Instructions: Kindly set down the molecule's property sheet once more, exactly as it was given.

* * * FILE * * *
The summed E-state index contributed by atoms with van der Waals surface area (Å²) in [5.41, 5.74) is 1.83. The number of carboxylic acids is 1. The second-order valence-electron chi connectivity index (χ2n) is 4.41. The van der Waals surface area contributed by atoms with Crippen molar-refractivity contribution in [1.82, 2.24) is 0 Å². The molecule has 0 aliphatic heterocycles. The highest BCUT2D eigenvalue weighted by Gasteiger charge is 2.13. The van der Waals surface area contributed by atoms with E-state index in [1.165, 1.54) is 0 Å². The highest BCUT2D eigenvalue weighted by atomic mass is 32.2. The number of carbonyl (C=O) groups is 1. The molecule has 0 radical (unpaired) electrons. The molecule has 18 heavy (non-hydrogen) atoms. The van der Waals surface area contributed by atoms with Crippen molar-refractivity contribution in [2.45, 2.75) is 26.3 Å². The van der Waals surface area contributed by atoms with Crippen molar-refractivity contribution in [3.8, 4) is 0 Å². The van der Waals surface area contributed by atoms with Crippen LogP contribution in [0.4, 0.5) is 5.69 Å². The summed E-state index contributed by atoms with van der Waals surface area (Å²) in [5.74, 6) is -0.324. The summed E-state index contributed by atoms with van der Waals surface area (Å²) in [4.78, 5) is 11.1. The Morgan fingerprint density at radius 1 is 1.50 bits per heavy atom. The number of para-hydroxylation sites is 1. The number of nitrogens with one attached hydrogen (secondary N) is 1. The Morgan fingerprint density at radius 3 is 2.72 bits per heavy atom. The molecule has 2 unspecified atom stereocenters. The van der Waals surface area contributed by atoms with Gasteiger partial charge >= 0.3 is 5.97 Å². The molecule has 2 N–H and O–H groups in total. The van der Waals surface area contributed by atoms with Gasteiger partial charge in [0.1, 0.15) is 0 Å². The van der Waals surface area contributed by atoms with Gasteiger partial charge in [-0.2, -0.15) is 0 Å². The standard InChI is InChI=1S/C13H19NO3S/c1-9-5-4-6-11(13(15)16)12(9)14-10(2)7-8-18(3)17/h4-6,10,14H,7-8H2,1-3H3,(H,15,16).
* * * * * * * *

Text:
The summed E-state index contributed by atoms with van der Waals surface area (Å²) in [5.41, 5.74) is 1.83. The number of carboxylic acids is 1. The second-order valence-electron chi connectivity index (χ2n) is 4.41. The van der Waals surface area contributed by atoms with Crippen molar-refractivity contribution in [1.82, 2.24) is 0 Å². The molecule has 0 aliphatic heterocycles. The highest BCUT2D eigenvalue weighted by Gasteiger charge is 2.13. The van der Waals surface area contributed by atoms with E-state index in [1.165, 1.54) is 0 Å². The highest BCUT2D eigenvalue weighted by atomic mass is 32.2. The number of carbonyl (C=O) groups is 1. The molecule has 0 radical (unpaired) electrons. The molecule has 18 heavy (non-hydrogen) atoms. The van der Waals surface area contributed by atoms with Crippen molar-refractivity contribution in [2.45, 2.75) is 26.3 Å². The van der Waals surface area contributed by atoms with Crippen molar-refractivity contribution in [3.8, 4) is 0 Å². The van der Waals surface area contributed by atoms with Crippen LogP contribution in [0.4, 0.5) is 5.69 Å². The summed E-state index contributed by atoms with van der Waals surface area (Å²) in [5.74, 6) is -0.324. The summed E-state index contributed by atoms with van der Waals surface area (Å²) in [4.78, 5) is 11.1. The Morgan fingerprint density at radius 1 is 1.50 bits per heavy atom. The number of para-hydroxylation sites is 1. The number of nitrogens with one attached hydrogen (secondary N) is 1. The Morgan fingerprint density at radius 3 is 2.72 bits per heavy atom. The molecule has 2 unspecified atom stereocenters. The van der Waals surface area contributed by atoms with Gasteiger partial charge >= 0.3 is 5.97 Å². The molecule has 2 N–H and O–H groups in total. The van der Waals surface area contributed by atoms with Gasteiger partial charge in [0.1, 0.15) is 0 Å². The van der Waals surface area contributed by atoms with Gasteiger partial charge in [-0.2, -0.15) is 0 Å². The standard InChI is InChI=1S/C13H19NO3S/c1-9-5-4-6-11(13(15)16)12(9)14-10(2)7-8-18(3)17/h4-6,10,14H,7-8H2,1-3H3,(H,15,16).